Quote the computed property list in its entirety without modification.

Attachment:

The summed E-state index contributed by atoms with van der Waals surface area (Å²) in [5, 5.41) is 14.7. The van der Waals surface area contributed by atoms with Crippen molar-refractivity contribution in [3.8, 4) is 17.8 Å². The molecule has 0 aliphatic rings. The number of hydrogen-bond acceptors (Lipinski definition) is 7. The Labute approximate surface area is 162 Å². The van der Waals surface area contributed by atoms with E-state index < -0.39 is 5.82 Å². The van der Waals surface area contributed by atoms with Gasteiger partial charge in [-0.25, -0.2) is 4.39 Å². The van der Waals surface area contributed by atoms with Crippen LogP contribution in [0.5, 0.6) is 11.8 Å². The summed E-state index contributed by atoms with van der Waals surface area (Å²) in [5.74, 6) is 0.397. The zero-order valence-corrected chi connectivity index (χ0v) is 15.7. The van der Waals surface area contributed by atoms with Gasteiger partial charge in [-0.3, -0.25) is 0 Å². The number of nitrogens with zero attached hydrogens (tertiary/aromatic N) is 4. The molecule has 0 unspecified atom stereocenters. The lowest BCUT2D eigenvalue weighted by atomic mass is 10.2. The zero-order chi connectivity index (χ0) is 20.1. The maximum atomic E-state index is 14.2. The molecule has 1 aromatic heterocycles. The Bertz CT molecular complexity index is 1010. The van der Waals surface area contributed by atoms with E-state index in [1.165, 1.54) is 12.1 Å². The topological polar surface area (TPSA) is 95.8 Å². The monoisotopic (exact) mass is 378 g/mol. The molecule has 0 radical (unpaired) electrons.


The summed E-state index contributed by atoms with van der Waals surface area (Å²) in [5, 5.41) is 14.7. The van der Waals surface area contributed by atoms with Crippen molar-refractivity contribution in [3.8, 4) is 17.8 Å². The molecule has 0 aliphatic rings. The number of hydrogen-bond acceptors (Lipinski definition) is 7. The Labute approximate surface area is 162 Å². The van der Waals surface area contributed by atoms with E-state index < -0.39 is 5.82 Å². The van der Waals surface area contributed by atoms with Gasteiger partial charge in [-0.25, -0.2) is 4.39 Å². The van der Waals surface area contributed by atoms with Crippen LogP contribution in [0.5, 0.6) is 11.8 Å². The summed E-state index contributed by atoms with van der Waals surface area (Å²) in [5.74, 6) is 0.397. The zero-order valence-corrected chi connectivity index (χ0v) is 15.7. The van der Waals surface area contributed by atoms with Gasteiger partial charge in [-0.3, -0.25) is 0 Å². The number of nitrogens with zero attached hydrogens (tertiary/aromatic N) is 4. The molecule has 0 unspecified atom stereocenters. The lowest BCUT2D eigenvalue weighted by atomic mass is 10.2. The zero-order chi connectivity index (χ0) is 20.1. The maximum atomic E-state index is 14.2. The molecule has 1 aromatic heterocycles. The Bertz CT molecular complexity index is 1010. The van der Waals surface area contributed by atoms with E-state index in [1.165, 1.54) is 12.1 Å². The topological polar surface area (TPSA) is 95.8 Å². The monoisotopic (exact) mass is 378 g/mol. The molecule has 0 radical (unpaired) electrons.